Why Pet Insurance for Your Hunting Dog is Not a Total Rip Off
Pet insurance has always been something that I’ve viewed as a rip off. It has seemed that you pay a...
Pet insurance has always been something that I’ve viewed as a rip off. It has seemed that you pay a premium and that nothing is actually covered. Preventative care, hereditary conditions, pre-existing conditions, medications and just about anything else isn’t covered.
Well, after a couple of days of presentations at Purina Farms, I’ve started to doubt my stance. Especially after some numbers were thrown out, in a completely non-related presentation, by the Canine Health Foundation and after following up on the mean seeds Grass Awn Project.
Did you know that Americans spend more than $2 billion per year on cruciate ligament ruptures in their dogs? What amounts to an ACL tear in human athletes is a multi-BILLION dollar industry in canines.
Everyone at the Canine Health Foundation’s presentation had to ask for clarification: billion or million? Surely it had to be million. But no, it was billion. With a capital “B.”
When you take into account that CLR treatment typically runs about $2,000-$3,000, it’s not too hard to imagine it actually being billion, but it still boggles the mind. And, during a break in the presentations I had a conversation with Purina pro Tom Dokken of Oak Ridge Kennels, he pointed out that after a dog has one CLR surgery, it’s usually just a matter of time before the ligament in the other joint goes… That’s $4,000 to $6,000 if you’re keeping track at home.
Given the high incidence of CLR in sporting breeds, a theoretical cause that might have nothing to do with the previous ideas of conformation or breeding but rather bacteria within the ligament sheaths; which is being studied by a grant from the Canine Health Foundation, and the expensive and time-consuming costs of treating grass awns, pet insurance is starting to look like a pretty good safety net.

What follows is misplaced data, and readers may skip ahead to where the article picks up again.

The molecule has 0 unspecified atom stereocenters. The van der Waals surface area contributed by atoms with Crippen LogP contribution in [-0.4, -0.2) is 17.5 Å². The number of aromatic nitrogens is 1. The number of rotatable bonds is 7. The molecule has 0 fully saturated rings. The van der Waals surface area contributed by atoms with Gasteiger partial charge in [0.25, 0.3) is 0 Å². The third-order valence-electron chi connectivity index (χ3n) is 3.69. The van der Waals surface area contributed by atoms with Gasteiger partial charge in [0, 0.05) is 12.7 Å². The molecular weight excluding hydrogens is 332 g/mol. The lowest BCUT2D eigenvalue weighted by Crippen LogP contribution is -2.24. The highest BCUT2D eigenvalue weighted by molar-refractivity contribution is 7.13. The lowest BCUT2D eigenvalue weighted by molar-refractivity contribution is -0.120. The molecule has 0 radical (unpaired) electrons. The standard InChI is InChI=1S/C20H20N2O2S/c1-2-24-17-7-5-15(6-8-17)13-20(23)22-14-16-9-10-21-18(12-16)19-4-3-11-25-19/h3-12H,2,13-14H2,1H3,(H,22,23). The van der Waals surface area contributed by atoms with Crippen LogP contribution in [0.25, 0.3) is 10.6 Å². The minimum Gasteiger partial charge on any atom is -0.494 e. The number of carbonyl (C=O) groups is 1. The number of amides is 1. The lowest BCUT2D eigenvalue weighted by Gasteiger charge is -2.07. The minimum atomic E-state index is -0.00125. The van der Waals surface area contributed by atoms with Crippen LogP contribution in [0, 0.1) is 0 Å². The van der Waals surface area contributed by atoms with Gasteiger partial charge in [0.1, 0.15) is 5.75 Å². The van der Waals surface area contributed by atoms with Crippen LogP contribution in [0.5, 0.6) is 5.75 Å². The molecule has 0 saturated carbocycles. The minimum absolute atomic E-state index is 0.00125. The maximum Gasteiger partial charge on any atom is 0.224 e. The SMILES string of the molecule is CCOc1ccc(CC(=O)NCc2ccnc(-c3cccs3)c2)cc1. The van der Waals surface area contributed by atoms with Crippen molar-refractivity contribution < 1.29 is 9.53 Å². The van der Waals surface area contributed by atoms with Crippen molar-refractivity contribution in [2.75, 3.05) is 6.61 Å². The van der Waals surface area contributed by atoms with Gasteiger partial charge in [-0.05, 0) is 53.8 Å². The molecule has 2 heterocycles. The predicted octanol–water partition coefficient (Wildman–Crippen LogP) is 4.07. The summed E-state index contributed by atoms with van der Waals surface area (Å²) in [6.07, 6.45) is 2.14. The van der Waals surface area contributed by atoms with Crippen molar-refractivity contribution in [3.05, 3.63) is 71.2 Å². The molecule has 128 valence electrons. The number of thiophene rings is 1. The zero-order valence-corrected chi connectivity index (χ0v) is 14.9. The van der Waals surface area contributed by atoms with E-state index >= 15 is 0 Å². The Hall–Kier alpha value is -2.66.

“Vet schools don’t even have data on cases of grass awns because they get categorized under soft-tissue surgery, so we have no idea how many dogs are affected by it. Because we’re dealing with plant material, the stuff breaks apart and spreads through a body and you often have to deal with it multiple times,” says Cathy Lewis of meanseeds.com. “If you’re a heavy hunter or field-trial competitor and have concerns about this issue, it’s not a bad idea to consider a high-deductible insurance. I can tell you from personal experience that a $5,000 estimate at a vet school can quickly turn into a $12,000 bill.”
To that end, during multiple presentations at Purina Farms we learned about the company’s own insurance program. There are a couple of things I like about the program:
1) Because Purina is part of Nestle, the world’s largest food distributor, it insures itself; no third-party affiliate to worry about (something Purina learned the hard way) and 2) It’s benefits kick in sooner, most of the time within two weeks, than competing insurance plans (which mandate anywhere from 6 to 12 months for heredity issues or other claims to be covered).
Just like people, the sooner you get your dog enrolled, and depending upon the breed, the cheaper your premium. And, also like human insurance, the amount of your chosen deductible influences your premium.
For a free quote, that is visible right there on the screen and not emailed to you, check out Purina Care Pet Health Insurance.